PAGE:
It takes only one glance at Han van Meegeren's Vermeer forgeries for even a rank amateur like me to tell say they're not very good (and don't even come close to holding a candle to Vermeer's own works). And yet for several years van Meegeren's paintings were hailed as Vermeer's "masterpieces." Why and how this came to be is the story told in Edward Dolnick's excellent new book, The Forger's Spell: A True Story of Vermeer, Nazis, and the Greatest Art Hoax of the Twentieth Century (Harper).
van Meegeren, a mediocre Dutch artist whose own work failed to gain any critical traction, turned to forgery in the late 1930s as a way to get back at the experts and make a little money. He managed to do both, in spades. After expending significant effort in figuring out how to make 20th century forgeries look and feel like 17th century paintings (he discovered that if he blended his oils with bakelite they exhibited the correct hardness, then bent them over his knee to obtain craquelure, and sprinkled the surface with India ink to dirty them up a bit), van Meegeren and various unwitting intermediaries began putting his paintings in front of expert eyes.
Dolnick's book alternates between several interconnecting storylines: that of van Meegeren himself as he creates and markets his paintings, that of the experts who fell right into his carefully-set trap and raved (and I mean raved) about the faux Vermeers (as well as those few who saw through them), and the collectors who wanted the paintings for their walls. Once war broke out, these included Reichsmarshal Hermann Goering and even Der Fuehrer himself - imagine, Germany's top Nazis squabbling over paintings (needless to say, Hitler won those feuds).
The narrative portions of the book are quite good, but Dolnick's analysis of forgery in general and van Meegeren's forgeries in particular are also an important contribution to forgery literature. He examines the bizarre way in which forgers hook their victims, making them see what they want to see and getting them to buy into it with enough vehemence to provide a full-throated defense (and giving subsequent forgeries a chance to succeed). It's not just art, of course: we've seen this happen in a wide range of cases, from William Henry Ireland's Shakespeare relics to Denis Vrain-Lucas' implausible autographs to Hardy Rodenstock's bottles of "Thomas Jefferson's wine." Dolnick argues that the tendency of experts to believe more in their own capabilities than in the answers provided by scientific tests (and in the occasional inability of scientific tests to provide clear-cut answers in any case) make forgeries possible even today.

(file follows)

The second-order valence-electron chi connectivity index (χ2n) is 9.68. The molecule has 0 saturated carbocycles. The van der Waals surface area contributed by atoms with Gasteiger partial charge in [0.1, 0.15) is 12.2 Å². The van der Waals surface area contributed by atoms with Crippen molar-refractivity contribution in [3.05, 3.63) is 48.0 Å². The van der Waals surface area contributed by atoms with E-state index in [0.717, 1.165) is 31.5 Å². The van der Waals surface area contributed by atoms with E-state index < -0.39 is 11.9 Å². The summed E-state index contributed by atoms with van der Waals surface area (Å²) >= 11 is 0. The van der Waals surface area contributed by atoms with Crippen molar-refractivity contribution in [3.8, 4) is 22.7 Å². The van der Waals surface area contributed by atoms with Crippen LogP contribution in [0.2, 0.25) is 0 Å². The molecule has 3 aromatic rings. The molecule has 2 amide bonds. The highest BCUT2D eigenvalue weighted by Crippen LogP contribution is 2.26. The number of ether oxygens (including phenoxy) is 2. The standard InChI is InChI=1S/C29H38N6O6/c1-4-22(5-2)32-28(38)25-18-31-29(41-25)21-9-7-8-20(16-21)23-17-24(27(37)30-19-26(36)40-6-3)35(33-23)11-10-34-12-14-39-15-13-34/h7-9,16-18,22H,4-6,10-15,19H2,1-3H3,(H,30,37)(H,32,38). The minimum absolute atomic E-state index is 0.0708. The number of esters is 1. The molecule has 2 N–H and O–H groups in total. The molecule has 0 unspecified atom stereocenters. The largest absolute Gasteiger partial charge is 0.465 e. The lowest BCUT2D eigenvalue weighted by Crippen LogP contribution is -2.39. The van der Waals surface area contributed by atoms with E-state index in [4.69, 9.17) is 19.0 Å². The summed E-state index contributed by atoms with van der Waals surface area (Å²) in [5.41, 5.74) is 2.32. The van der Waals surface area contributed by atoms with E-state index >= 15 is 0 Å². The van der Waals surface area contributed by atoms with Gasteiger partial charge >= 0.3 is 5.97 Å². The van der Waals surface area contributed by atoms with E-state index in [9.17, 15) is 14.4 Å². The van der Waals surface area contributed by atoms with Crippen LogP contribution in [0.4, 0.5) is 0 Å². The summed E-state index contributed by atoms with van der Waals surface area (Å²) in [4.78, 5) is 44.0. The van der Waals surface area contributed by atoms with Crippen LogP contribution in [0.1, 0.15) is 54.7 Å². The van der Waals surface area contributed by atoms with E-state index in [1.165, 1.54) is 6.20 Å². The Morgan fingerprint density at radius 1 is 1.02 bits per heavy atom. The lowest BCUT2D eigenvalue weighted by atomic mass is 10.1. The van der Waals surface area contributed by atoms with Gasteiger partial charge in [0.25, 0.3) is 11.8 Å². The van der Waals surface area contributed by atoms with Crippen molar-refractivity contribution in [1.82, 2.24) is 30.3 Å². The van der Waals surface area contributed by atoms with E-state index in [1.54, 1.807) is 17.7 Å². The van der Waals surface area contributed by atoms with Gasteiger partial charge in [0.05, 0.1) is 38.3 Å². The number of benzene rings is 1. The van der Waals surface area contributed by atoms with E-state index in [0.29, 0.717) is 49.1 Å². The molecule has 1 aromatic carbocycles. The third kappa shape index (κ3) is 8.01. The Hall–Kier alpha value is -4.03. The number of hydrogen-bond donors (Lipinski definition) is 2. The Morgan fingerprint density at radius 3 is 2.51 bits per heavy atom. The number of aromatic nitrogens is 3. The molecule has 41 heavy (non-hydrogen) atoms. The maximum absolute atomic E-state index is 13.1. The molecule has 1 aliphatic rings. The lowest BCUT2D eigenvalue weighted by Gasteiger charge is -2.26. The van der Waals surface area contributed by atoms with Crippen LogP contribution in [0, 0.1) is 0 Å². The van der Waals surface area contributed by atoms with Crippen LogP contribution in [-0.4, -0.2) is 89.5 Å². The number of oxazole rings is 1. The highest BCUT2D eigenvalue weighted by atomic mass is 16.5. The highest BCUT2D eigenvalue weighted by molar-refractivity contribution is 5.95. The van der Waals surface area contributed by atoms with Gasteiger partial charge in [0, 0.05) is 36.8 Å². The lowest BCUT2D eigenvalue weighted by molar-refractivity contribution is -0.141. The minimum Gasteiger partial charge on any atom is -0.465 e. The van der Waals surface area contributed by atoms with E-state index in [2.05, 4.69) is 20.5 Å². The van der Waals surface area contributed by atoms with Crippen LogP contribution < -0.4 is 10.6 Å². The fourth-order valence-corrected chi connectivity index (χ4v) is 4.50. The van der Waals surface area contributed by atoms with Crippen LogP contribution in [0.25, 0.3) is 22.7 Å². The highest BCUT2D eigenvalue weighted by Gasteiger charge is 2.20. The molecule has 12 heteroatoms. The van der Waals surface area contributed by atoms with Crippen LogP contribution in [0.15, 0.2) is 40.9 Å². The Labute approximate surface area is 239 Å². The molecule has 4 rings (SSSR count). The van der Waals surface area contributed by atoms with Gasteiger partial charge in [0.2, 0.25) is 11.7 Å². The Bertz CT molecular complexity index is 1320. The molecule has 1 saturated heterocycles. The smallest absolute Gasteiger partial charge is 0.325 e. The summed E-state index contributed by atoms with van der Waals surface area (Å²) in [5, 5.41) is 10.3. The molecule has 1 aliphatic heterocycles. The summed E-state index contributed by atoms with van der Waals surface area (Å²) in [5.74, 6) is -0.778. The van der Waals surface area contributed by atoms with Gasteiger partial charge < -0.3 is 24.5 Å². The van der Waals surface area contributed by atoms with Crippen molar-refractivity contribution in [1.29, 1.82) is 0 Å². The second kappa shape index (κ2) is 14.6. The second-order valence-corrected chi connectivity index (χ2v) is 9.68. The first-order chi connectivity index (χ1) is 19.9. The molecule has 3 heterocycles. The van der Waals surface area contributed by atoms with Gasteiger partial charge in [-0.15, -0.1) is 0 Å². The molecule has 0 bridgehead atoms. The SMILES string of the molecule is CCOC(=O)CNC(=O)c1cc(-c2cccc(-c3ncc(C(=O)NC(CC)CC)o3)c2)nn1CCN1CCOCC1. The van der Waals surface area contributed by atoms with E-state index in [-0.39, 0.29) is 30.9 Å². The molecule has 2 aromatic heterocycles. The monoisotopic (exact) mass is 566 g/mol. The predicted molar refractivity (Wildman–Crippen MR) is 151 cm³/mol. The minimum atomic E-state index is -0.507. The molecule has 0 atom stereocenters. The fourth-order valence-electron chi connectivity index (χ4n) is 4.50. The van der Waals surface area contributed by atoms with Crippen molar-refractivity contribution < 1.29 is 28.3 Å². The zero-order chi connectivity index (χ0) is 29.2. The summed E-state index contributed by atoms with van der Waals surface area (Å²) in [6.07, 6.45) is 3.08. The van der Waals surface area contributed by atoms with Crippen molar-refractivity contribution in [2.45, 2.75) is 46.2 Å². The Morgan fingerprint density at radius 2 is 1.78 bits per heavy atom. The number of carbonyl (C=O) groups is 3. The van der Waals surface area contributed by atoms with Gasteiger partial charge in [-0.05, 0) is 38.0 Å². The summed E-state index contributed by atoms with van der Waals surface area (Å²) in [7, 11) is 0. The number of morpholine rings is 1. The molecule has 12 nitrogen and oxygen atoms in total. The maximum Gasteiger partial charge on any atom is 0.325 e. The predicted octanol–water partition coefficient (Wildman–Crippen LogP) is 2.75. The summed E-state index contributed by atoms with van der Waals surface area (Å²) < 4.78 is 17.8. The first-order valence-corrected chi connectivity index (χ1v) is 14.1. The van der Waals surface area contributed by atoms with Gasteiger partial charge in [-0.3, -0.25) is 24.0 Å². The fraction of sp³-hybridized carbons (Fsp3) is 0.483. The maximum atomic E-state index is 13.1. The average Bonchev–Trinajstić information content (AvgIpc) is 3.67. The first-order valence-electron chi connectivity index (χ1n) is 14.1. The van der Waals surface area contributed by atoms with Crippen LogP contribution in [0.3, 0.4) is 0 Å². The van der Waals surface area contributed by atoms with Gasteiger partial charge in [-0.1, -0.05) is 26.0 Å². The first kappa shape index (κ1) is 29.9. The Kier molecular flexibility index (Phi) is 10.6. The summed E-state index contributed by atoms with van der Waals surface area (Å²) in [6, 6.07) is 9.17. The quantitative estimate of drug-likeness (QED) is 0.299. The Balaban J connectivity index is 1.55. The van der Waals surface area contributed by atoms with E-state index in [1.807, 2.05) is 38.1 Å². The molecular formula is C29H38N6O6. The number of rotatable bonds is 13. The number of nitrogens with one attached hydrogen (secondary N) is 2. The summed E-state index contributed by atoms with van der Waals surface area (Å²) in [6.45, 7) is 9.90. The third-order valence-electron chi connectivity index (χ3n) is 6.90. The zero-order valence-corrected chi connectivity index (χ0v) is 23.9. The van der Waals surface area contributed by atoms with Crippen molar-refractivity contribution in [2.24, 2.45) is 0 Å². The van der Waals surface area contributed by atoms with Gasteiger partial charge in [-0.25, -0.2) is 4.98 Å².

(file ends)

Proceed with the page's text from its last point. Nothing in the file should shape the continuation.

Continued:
Forgers can still do their thing, Dolnick argues, but "the problem for van Meegeren and most forgers is that, even as they try to travel into the past, they bring the trappings of their own world with them. Their peers don't see anything awry because they share the same blind spots, but sooner or later a new generation will come along and giggle" (p. 221). One scholar has determined that if forgeries make it through their initial debut, they have, on average, a forty-year lifespan before the giggles start. But then there's those which survive even the generations - it is often said, rightly, that the best forgers are completely unknown, since their works are still hanging on the walls.
The forgeries of van Meegeren didn't make it long enough to hear the giggles: the forger confessed to police after they discovered links between his financial records and those of Mr. Goering. Collaboration with the Nazis was viewed as a pretty serious offense in post-war Holland, and van Meegeren was staring down the barrel of treason charges when he suddenly announced to his investigators that those Vermeers discovered in various Nazi vaults and hanging in reputable museums across the country were less than a decade old, and all the product not of the famous Vermeer, but of a modern-day "nobody." At first the police didn't even believe van Meegeren, but he showed them, by painting another "Vermeer" right in front of their eyes. Tried for fraud, the forger received a one-year sentence, but died before entering prison. He was seen at the end not as the huckster he was, but as a hero of Holland for making fools of Goering and Hitler (Goering, when he learned in prison that his prized Vermeer was a fake, is said to have shouted "No! No! No!").
A fascinating study of one of the most important art forgeries of modern times. Highly recommended.